The Art of Cultural Connection
Storytelling has always been the thread that holds cultures together. Oral tradition, passed down from one generation to the next, provides continuity to a community and helps define the individual identities of its members. Visual storytelling has an even greater power to spark curiosity about a culture and opens the door to true understanding and acceptance of a people.
Justine Swindell understands that more than most artists. Holding a Masters in Sociology, she approaches each project with the spirit of a researcher. When national brands latched onto the idea of storytelling as a means to create more loyal communities of customers, Justine was well positioned to create art that added dimension to those brands. Her work diverged from the mass advertising we all see and focused on understanding why specific communities held an affinity for the brand. Needless to say, her work for those brands effectively struck a chord that mainstream advertising did not.
When she decided to pursue the field of commercial illustration, Justine saw the opportunity to apply her discipline to causes and cultures that needed a voice. As she puts it, “When a culture is unseen, or unheard, it cannot achieve the connection needed for understanding.”
When the Poarch Creek Indians approached Justine to help tell the story of the Tribe, she wanted to immerse herself in the cultural traditions that bind the Members together. That research helped her better understand the relationships the Tribe has had with its neighbors throughout history and today. It also gave her fresh insight into the dynamics of the Tribe’s relationships today. Only after she developed this foundational understanding did she begin to sketch.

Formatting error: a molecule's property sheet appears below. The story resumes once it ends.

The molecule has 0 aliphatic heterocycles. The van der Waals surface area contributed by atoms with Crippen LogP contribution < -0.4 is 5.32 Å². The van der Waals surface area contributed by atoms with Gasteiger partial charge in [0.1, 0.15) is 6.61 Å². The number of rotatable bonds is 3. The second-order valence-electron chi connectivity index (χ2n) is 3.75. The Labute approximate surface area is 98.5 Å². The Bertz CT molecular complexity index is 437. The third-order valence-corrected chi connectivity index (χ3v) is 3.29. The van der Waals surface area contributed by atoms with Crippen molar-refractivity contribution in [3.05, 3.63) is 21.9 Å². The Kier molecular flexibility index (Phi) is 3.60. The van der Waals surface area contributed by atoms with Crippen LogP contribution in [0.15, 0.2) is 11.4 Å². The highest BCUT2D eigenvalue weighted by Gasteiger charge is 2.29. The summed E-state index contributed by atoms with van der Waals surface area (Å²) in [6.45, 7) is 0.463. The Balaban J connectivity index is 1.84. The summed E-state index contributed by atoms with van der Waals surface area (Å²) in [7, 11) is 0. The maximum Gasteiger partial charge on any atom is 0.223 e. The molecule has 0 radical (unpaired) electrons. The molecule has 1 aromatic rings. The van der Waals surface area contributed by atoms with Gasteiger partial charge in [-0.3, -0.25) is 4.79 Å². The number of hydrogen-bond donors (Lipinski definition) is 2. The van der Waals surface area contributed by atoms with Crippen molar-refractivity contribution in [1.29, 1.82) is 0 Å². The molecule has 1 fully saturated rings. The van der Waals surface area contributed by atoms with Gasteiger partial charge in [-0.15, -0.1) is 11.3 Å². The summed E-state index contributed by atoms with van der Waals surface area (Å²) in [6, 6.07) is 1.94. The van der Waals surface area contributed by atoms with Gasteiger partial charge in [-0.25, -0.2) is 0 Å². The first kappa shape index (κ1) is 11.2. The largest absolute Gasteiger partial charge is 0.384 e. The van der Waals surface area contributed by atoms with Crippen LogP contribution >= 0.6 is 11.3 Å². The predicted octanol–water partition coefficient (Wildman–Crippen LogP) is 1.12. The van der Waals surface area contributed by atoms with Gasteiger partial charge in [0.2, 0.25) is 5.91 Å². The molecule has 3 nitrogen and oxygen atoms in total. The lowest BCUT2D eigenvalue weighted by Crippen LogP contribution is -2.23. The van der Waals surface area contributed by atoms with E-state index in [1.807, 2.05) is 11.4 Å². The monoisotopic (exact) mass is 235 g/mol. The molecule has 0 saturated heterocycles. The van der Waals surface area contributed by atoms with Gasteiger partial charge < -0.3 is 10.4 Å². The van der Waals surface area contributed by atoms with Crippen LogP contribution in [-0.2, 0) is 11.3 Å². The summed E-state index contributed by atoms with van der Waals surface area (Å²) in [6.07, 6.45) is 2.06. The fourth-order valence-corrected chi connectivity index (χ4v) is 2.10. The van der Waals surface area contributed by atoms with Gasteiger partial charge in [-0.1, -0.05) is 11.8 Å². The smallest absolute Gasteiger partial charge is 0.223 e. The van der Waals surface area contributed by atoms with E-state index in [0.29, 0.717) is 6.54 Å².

For many of the causes and communities she has worked with, there is either a lack of awareness or a preconceived notion of their stories. Her goal to help the unseen be seen begins with truth and humanity. She feels that if she can visually tell the true essence of a story in a way that awakens common human emotions, it will create the awareness and shift in understanding that bring people together.
The scenes she created to tell the Tribe’s story capture aspects of the culture that Poarch shares with its neighbors. The story is one of unity. It depicts how Poarch is one with the land, one with family, and one with its neighbors. While the style may be described as bold and abstract, the elements are familiar. In a single scene, a viewer understands what makes the Tribe unique while also better understanding the values held in common.
This was Justine’s first time working with an Indian Nation. When she shifted gears to more cause-related storytelling, most of her initial efforts focused on communities that were more familiar to her. She sees a commonality between those causes and the Tribe’s efforts. She says, “In both cases, there is a human desire to be seen. To connect on a deeper level. To understand each other.”